U.S. Cellular today is pushing out a discount for its Shared Connect plans that comes out to $140 monthly for four lines with unlimited talk and text plus 10GB to share. The carrier’s new pricing trumps similar offers from AT&T and Verizon that charge $160.
In the wake of AT&T’s $48.5 billion bid for DirecTV, talk immediately sprung up about the possibility of a Verizon Wireless and Dish Network merger. Verizon CEO Lowell McAdam, speaking at an investor conference, shut that down. McAdam said there have not been any discussions with Dish about a possible tie up but he admitted that Dish has some interesting assets.
Verizon today officially announced XLTE, the name it’s given to the LTE network deployed over the carrier’s AWS spectrum. XLTE Ready devices, that automatically access the AWS network, include the newest DROID devices, Samsung Galaxy S4, S5 and Note 3, and the iPhone 5c and iPhone 5s. Verizon said that now more than 35 percent of active devices on its network are XLTE Ready.
Starting today, new FiOS TV or FiOS Internet customers (including existing customers who add new service to their existing account) will receive a free LG G Pad 8.3 LTE, or receive up to $200 off any other tablet available from Verizon Wireless when obtaining a new, two-year agreement. The carrier also announced it has expanded its XLTE AWS network to Houston, Beaumont/Port Arthur, Bryan/College Station and other locations in Texas.
Following a busy day at the FCC that saw the Commission drafting rules for upcoming spectrum auctions and revising its spectrum screen, carriers weighed in with varying degrees of praise or scorn for the new policies. The FCC’s move to set aside a reserve of 30 MHz in the 600 MHz Incentive Auctions for bidders holding less than one-third of available low-band spectrum licenses per area drew a lukewarm response from T-Mobile.
The FCC said its band plan will limit variations in the amount of spectrum turned over from broadcasters in different geographic areas in hopes of preventing the “least common denominator market’ from limiting the quantity of spectrum we can offer generally across the nation.”
Thursday's proceedings were disrupted when a woman began a vocal tirade during FCC Chairman Tom Wheeler's remarks on the matter. The woman was escorted away by police. The protests were an indication of just how passionate the public is about keeing the Internet in the United States free from constraints.
Democrat FCC Commissioner Jessica Rosenworcel reportedly expressed worry in a private meetings that the number three and four U.S. carriers might not be able to remain viable if they stay independent, according to report from the Wall Street Journal.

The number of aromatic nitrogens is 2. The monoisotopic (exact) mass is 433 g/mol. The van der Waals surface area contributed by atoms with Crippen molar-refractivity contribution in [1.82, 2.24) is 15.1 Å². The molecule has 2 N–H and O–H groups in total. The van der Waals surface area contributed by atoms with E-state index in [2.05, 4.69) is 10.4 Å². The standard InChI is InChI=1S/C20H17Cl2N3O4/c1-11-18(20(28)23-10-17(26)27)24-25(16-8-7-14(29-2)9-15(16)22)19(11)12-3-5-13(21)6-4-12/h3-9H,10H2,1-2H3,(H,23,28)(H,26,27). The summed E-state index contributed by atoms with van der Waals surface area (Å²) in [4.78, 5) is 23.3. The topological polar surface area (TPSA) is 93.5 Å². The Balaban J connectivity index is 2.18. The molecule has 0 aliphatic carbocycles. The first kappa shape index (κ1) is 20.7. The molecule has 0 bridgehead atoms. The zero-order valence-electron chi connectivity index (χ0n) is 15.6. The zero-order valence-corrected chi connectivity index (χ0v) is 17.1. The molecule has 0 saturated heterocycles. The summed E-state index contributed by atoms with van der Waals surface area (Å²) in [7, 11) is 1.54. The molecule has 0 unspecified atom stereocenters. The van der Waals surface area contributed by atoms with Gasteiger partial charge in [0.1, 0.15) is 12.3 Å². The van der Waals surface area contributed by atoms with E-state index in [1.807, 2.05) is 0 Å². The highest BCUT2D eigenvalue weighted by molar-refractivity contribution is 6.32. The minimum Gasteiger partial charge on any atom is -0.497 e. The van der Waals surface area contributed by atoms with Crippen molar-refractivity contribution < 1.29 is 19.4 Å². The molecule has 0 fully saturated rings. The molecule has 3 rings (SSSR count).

HD Voice will initially be available on the Samsung Galaxy S4 Mini, which according to AT&T will be "coming soon." Additional devices are slated for market in the near future. AT&T says bringing the feature to the S4 Mini was the result of a collaboration with Samsung.
The senators wrote that they support reserving a portion of available licenses for carriers with limited nationwide low-band holdings "in order to promote competition, increase auction revenues, and protect against highly concentrated spectrum holdings."
In its quest to boost LTE capacity, Verizon will reportedly on May 19 launch its AWS LTE network, branded XLTE. Droid Life cited unnamed sources confirming the reveal date and that the Samsung Galaxy S5 and the HTC One M8 would be able to grab hold of the network straight away. Verizon customers in AWS markets should see up to twice the LTE capacity and faster peak speeds, according to the report.
Isis today boasted it’s adding more than 20,000 new “wallets” daily and claimed it has doubled its growth rate over the last month. The NFC-supported mobile payment joint venture between AT&T, Verizon and T-Mobile said its platform is now supported across 68 different devices on the three carriers and that the Isis Wallet now comes preloaded on 14 different devices.
A collection of 28 CEOs of major communications companies are asking the FCC not to proceed with an attempt to reclassify broadband Internet access as a Title II public service. Among the signatories of the letter were AT&T CEO Randall Stephenson and Verizon CEO Lowell McAdam.